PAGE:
Prime Minister Kyriakos Mitsotakis sent a strong message in the wake of recent statements by Turkish President Recep Tayyip Erdogan, during his discussion in Davos on Wednesday with World Economic Forum President Borge Brende.
Responding to a question regarding Erdogan’s reaction and relations with Turkey, Mitsotakis said:
“…we are neighbours [with Turkey], we always need to talk, and we always want to keep channels of communication open. We are never going to be the ones who will not talk with our neighbours. On the other hand, if President Erdogan thinks that I will not defend the sovereignty and sovereign rights of Greece and I will not make the case to the international audience that Turkey is behaving as a revisionist power, then he’s wrong.”
Mitsotakis went on to refer to his meeting with Erdogan and the fact that this was followed a month later by an unprecedented number of overflights by Turkish military planes over Greek islands. Stressing that this behaviour was “completely unacceptable”, Mitsotakis said that he “will raise this issue whenever I can until Turkey changes its behaviour.”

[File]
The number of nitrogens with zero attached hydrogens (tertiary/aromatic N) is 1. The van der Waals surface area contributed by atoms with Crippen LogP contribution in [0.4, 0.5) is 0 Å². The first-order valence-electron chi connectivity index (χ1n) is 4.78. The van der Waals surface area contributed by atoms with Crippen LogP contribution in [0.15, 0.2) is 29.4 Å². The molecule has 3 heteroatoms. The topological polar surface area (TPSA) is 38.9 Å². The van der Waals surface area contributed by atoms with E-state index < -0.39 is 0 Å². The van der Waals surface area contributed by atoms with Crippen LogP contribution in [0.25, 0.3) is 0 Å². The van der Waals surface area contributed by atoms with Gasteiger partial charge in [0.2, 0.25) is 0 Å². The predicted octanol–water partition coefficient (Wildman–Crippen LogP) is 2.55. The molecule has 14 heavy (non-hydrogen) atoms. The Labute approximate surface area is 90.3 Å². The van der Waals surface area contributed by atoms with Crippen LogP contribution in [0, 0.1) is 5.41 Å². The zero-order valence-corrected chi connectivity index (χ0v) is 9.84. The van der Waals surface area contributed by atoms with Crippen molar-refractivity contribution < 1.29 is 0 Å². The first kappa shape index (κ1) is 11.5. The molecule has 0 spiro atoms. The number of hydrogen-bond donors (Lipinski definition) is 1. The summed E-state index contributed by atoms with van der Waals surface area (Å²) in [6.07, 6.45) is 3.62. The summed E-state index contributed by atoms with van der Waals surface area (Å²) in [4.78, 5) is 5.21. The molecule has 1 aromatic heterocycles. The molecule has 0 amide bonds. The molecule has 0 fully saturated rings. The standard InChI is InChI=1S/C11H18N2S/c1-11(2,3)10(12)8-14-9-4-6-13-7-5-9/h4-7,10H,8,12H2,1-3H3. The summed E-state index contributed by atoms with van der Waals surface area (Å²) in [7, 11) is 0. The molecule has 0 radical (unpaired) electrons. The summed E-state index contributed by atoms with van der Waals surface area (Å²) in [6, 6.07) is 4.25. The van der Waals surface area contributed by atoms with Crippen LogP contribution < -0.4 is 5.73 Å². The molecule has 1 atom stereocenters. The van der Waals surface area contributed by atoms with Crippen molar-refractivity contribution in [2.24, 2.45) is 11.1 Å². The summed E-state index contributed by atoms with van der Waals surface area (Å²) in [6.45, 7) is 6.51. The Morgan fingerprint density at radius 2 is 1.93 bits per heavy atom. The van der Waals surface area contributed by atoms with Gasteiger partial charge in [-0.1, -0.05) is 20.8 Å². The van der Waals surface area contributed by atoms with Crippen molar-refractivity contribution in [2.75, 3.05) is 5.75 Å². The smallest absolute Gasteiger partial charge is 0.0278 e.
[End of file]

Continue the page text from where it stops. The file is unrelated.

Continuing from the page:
During the discussion, Mitsotakis also referred to developments in the European Union following the Russian invasion of Ukraine, saying that the EU had shown its unity and highlighting the speed with which it decided to impose unprecedented sanctions against Russia.
Referring to the energy he said there was now an additional goal, that of rapid independence from Russian natural gas, in which Greece can play a significant role as a key player in the Eastern Mediterranean.
Talking about the Greek economy, the Greek prime minister stressed that Greece was no longer the country that depended on international bailout programmes, as shown by its early repayment of the loans from the International Monetary Fund (IMF), which he said was one of the strongest proof of how much it had changed in the last 10 years.
He attributed this to a policy of reducing excessive taxation and restoring high growth by successfully attracting international and domestic investments without jeopardising fiscal sustainability.
Mitsotakis also pointed out that Greece will be done with enhanced surveillance in August, calling this a major milestone, and hoped to regain investment grade within 2023.